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Brian Burgess, Executive Editor, BYTE
Brian Burgess, Executive Editor, BYTE
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How To Back Up WHS Folders to External Drives

Here's how to back up shared Windows Home Server folders to an external hard drive.

You've got to be ready for a data catastrophe. If you don't want to spend a lot of money using an off-site cloud solution, backing up to an external drive the old fashioned way is just as effective and costs less. Here's how to back up important files and folders from Windows Home Server to an external hard drive.

First, go to your Windows Home Server PC, plug in an external hard drive, and power it on. Then go to one of the PCs on your network where you have the Windows Home Server Console installed and launch it from a desktop shortcut or the Start menu.

When the WHS Console opens, click on Server Storage and you'll see the drive you just connected to it. Its status will be listed as Not Added. Right-click on the external hard drive and select Add.

This will launch the Hard Drive Wizard. Click Next.

On the next screen of the wizard, select Use this hard drive to back up files that are stored on your home server, and click Next.

Note: Don't select the top option as it will add the drive to your storage pool.

If the hard drive is not yet formatted, select Yes, format this hard drive. Windows will automatically format it for you. In the example below, my drive was already formatted and had other files backed up to it, so I selected No, preserve the existing files on this hard drive. Click Next.

Now give the hard drive a memorable name. Here I typed in WHS Backup but you can name it whatever you want. Then click Next.

The next two screens will show the hard drive being successfully added. Click Finish, and then Done.

Under Server Storage, you'll see the drive listed under Server Backup Hard Drives along with its Capacity, Location, and Status. Now, click on the first menu selection, Computers & Backup, and right-click on your server. Select Backup Now.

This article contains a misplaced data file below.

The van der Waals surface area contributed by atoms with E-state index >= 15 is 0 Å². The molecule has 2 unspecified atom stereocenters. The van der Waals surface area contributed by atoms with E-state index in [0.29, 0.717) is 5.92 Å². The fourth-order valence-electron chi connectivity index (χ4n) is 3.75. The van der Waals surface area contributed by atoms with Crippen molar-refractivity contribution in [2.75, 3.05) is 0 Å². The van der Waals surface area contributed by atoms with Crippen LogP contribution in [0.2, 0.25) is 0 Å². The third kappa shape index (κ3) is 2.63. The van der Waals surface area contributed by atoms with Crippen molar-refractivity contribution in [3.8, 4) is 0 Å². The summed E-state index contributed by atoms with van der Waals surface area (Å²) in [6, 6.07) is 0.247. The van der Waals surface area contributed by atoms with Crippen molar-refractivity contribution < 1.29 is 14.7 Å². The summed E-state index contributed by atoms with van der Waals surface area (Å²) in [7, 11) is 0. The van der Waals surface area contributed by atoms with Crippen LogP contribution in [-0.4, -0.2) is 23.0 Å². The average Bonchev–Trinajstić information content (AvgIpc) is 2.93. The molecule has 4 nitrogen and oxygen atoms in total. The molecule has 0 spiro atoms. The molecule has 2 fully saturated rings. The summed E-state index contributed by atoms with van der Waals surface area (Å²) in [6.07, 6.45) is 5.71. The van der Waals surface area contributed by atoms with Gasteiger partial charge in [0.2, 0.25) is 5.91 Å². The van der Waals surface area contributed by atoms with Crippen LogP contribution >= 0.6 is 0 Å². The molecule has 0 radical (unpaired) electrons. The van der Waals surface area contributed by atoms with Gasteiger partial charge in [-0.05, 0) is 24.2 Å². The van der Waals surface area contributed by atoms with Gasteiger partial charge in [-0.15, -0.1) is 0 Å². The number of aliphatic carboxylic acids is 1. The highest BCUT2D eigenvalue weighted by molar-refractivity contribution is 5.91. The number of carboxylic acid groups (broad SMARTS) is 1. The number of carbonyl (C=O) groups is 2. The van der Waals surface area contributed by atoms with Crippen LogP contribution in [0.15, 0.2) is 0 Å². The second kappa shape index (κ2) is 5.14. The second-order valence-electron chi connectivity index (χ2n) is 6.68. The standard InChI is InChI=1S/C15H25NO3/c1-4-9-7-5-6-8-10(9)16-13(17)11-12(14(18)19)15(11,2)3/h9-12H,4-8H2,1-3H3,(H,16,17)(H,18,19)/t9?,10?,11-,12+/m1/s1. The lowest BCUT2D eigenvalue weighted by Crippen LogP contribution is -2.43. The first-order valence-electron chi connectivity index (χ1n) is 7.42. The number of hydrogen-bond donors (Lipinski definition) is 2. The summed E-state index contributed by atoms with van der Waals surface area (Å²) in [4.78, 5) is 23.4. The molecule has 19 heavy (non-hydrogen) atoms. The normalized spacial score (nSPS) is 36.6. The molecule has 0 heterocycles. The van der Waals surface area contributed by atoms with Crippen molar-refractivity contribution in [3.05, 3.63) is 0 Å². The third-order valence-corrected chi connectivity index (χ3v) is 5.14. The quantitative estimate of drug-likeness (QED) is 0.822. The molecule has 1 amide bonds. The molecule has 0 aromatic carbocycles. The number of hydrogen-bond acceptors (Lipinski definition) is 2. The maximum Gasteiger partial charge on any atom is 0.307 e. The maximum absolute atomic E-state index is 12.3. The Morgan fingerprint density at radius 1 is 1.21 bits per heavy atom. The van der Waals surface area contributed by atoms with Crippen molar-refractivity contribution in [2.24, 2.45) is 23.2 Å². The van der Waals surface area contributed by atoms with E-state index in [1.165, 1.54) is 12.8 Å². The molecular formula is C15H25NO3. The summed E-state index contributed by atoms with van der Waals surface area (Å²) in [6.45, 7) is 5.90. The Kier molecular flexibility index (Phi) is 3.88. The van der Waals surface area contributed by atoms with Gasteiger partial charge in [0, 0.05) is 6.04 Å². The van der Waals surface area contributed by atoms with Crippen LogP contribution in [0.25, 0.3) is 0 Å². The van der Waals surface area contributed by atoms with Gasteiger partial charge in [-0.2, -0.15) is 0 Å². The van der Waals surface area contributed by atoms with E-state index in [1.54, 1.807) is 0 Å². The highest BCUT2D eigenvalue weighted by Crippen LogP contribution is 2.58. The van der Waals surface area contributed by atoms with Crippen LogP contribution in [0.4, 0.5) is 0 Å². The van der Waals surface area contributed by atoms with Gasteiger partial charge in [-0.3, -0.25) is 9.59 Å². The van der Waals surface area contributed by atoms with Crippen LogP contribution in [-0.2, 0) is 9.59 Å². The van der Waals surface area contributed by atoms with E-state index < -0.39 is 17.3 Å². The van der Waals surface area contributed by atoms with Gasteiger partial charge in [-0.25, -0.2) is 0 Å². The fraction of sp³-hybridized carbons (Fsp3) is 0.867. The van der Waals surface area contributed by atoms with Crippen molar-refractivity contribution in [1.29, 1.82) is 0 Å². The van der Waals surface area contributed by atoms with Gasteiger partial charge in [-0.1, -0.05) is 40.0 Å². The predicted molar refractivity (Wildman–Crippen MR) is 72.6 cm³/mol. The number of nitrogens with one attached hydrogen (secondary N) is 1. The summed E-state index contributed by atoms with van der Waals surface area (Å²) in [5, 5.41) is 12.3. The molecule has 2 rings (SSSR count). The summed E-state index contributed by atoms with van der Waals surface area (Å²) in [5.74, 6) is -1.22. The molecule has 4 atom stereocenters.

On the next screen you'll see a list of the shared folders on your server. Decide which ones you want to backup and change the Destination to the external drive. If you want it to remember the settings for future backups select that option and click Backup Now.

The backup process kicks off and you can monitor the progress while it takes place. The amount of time it takes will vary depending on how much data you’re backing up.

Large amounts of data can take several hours, so you can click the Hide button and minimize WHS Console to do other tasks on your computer. If you need to stop the backup for any reason you can do that by clicking the Stop button.

When the backup completes successfully, click on Close.

Back in the WHS Console, you will see the server files and folders have been backed up with the current time and date.

If there are errors during the backup, the files that weren't backed up will be displayed in the message field. Below you see that some of my files did not back up. Take note of these so you can go in and manually back them up if you need to.

Now, I advise disconnecting the external drive. In the WHS console, right-click on it and select Remove.

Another dialog box is displayed, asking what you want to do with your external hard drive. You can select to temporarily remove it, or stop using it for server backups. If you're going to use this external drive for future backups, select to temporarily remove it. If you are done with it, then select stop using it and click OK.

Now power off the external drive and disconnect it from your server. Make sure to store the drive in a safe place to ensure your data is protected. One thing I do after backing up my server is use the archaic yet reliable "sneakernet" and take the external drive to a trusted neighbor or family member's house. This way all of my data isn't in the same place.

In the unfortunate event something goes wrong with my server and I need to recover the data, at least my data is covered! When your files are backed up on an external drive, you can plug the drive into any computer on your network and recover them.

Brian Burgess is the founding executive editor at BYTE. Follow him @mysticgeek. Got a comment or idea? Send it to him at Brian@BYTE.com.

 

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